“For many or most of us, keeping up a regular sitting practice is a challenge. We can pursue any number of diversions and excuses for procrastination. It is normal that we are reluctant to experience our own physical and mental phenomena directly, clearly, and impartially. The only way to overcome this reluctance is to recognize it and decide that it’s worth trying, persistently and consistently, to be mindful. The rewards will be commensurate with our efforts; we will still experience stress, but will be better able to handle whatever comes.”
“Try to get the mind as still as possible. This is the basic pattern in all the tetrads of the breath meditation. You sensitize yourself to what you’re doing, and then you try to do it in a way that leads to more calm, to more subtle forms of concentration and more subtle levels of pleasure.
“You work through this process of sensitizing and refinement step by step by step, which means that you have to be very observant. The Buddha gives you some guidance. If you notice that things are inconstant in the mind, especially if the level of stress or ease in the mind is inconstant, look at what you’re doing. When the level of stress goes up, what did you do? When it goes down, what did you do? When things seem to be perfectly still and perfectly at ease, try to maintain that stillness as a baseline, to see if you can begin to sensitize yourself to more subtle ups and downs.
“This keeps throwing the responsibility back on you. The Buddha’s there with guidance. He gives you lots of different meditation methods to deal with specific problems as they come up. Breath meditation is your home base because that’s the method that sensitizes you directly to bodily, verbal, and mental fabrication and points you in the direction of learning how to calm these things.”
“Mindfulness meditation acts like a shock absorber. If you’ve grown accustomed to facing the dissatisfactions of everyday life and know they are natural occurences, when some difficult or painful situation comes your way you’ll face it bravely and calmly.”
The Meditation Circle is pleased to announce a return visit from Friday, May 10 to Sunday, May 12, 2019, to Charleston and Huntington, W.Va., by Theravadan Buddhist monk Bhante Jayasara (Bhante J), from the Bhavana Society Theravadan Buddhist Monastery in High View, W.Va. All events are free with donations accepted to support travel costs and make a donation to the Bhavana Society, which survives entirely upon “dana” or the generosity of visitors.
Advance registration is required for the Saturday and Sunday events due to limited space. Below is a quick guide to his schedule. Read further on for more details and how to register. NOTE: You can also donate in advance at bhavanasociety.org/donate, noting the donation is connected to Bhante J’s 2019 visit to Charleston/Huntington W.Va. (PS: “Bhante” is pronounced BON-tay and is a title that means ‘Venerable Sir.’).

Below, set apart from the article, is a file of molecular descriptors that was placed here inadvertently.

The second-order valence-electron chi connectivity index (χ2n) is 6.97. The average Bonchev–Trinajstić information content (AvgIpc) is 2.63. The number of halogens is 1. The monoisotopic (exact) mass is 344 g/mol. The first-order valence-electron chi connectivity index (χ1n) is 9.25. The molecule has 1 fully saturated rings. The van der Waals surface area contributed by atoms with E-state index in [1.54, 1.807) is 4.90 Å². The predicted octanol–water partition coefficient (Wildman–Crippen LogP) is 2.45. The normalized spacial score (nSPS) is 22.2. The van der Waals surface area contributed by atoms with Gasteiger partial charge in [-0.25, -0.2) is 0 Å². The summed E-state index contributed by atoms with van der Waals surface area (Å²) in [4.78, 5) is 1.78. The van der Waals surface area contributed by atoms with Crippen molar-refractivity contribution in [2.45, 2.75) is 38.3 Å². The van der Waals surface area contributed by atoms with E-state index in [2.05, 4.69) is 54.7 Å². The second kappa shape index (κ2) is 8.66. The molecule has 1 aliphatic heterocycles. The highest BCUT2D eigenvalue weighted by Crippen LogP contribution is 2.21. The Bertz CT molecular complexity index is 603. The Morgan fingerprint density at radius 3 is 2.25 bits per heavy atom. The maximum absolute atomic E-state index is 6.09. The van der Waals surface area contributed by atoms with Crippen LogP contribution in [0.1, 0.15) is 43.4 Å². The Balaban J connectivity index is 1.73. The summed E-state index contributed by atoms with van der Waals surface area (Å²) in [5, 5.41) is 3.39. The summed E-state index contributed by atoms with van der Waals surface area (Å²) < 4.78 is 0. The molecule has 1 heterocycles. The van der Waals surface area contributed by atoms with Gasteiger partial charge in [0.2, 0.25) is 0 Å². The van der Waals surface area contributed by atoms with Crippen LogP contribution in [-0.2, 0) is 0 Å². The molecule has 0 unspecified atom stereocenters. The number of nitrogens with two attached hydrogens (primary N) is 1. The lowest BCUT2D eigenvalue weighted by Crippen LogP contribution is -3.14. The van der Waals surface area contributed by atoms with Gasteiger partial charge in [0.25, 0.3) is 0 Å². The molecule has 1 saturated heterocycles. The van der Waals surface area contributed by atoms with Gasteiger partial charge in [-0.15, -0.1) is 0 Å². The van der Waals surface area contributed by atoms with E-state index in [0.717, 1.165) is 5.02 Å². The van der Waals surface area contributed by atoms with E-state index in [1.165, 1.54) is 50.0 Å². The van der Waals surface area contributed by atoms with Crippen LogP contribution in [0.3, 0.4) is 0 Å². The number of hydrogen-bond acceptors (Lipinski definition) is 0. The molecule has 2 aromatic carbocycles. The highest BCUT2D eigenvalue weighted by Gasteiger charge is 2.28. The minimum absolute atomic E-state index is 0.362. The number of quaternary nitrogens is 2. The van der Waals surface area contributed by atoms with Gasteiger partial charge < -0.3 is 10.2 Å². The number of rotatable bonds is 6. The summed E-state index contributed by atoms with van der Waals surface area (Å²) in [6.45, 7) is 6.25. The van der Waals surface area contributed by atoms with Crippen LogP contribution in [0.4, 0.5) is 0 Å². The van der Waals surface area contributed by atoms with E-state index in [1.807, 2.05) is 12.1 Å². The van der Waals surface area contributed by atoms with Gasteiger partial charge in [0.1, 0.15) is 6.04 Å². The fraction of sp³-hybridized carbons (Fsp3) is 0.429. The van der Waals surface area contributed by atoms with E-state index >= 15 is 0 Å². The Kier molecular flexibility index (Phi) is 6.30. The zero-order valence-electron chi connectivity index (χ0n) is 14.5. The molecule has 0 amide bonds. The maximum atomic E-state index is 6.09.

FRIDAY, MAY 10: TALK, MEDITATION & QUESTIONS:
FRIDAY, May 10, 6 to 7:30 p.m.: Unitarian Universalist Fellowship building, 520 Kanawha Blvd., Charleston WV: Talk and discussion on “Mindfulness in Daily Living,” followed by a short guided meditation and Q-and-A. NOTE: This is a free event with donations accepted and no registration.
SATURDAY, MAY 11: DAY-LONG SILENT RETREAT:
PLEASE NOTE: IF REGISTERING FOR THIS EVENT, WE ASK YOU PLAN TO BE THERE FOR THE ENTIRE EVENT, from 9 a.m. to 3 p.m. Space is limited to the first 30 registrants and we wish them to go to folks who wish the full experience of a day’s silent retreat.
SATURDAY, May 11, 9 a.m. to 3 p.m.: Silent Day Retreat on “Developing a Meditation Practice,” 9 a.m. to 3 p.m.; PeaceTree Center for Wellness, 5930 Mahood Dr., Huntington, W.Va. This is a free event with donations accepted to defray travel/lunch costs and to make a Bhavana Society donation. If you have a meditation practice and wish to deepen it or are interested in starting up a regular practice, consider this day-retreat. It will be conducted in “Noble Silence”—mindful silence throughout the retreat—with a chance to ask written questions of Bhante J. A vegetarian lunch will be provided. Registration required and capped at 30 advance registrations. This event will fill up so register early. REGISTER HERE.
SEE Q-and-A below about this event.
NOTE: Please arrive by 8:30 to 8:45 p.m. Cushions and chairs available. Or you are welcome to bring your own cushion.
SUNDAY, MAY 12: TALK, GUIDED MEDITATION & QUESTIONS
SUNDAY, May 12, 12:30 to 2 p.m.: Guided Meditation, Talk and Discussion; Studio 8 Yoga and Wellness, 803 8th Ave., Huntington, W.Va., 12:30 to 2 p.m. Free but registration required. NOTE: This is a free event with donations accepted but you must register as there is limited space. REGISTER HERE: NOTE: Scroll down to bottom ofpage for Bhante J event.
QUESTIONS ABOUTMAY 11 PEACETREE RETREAT:
WHO IS THE RETREAT FOR? Anyone who has a meditation or mindfulness practice and is interested in deepening it. Or if you have a serious intention to begin a meditation practice. Bhante J will guide participants in meditation in the breath and body-centered tradition of Buddhist insight meditation. You should feel comfortable with both guided and silent meditation periods of up to 20-30 minutes.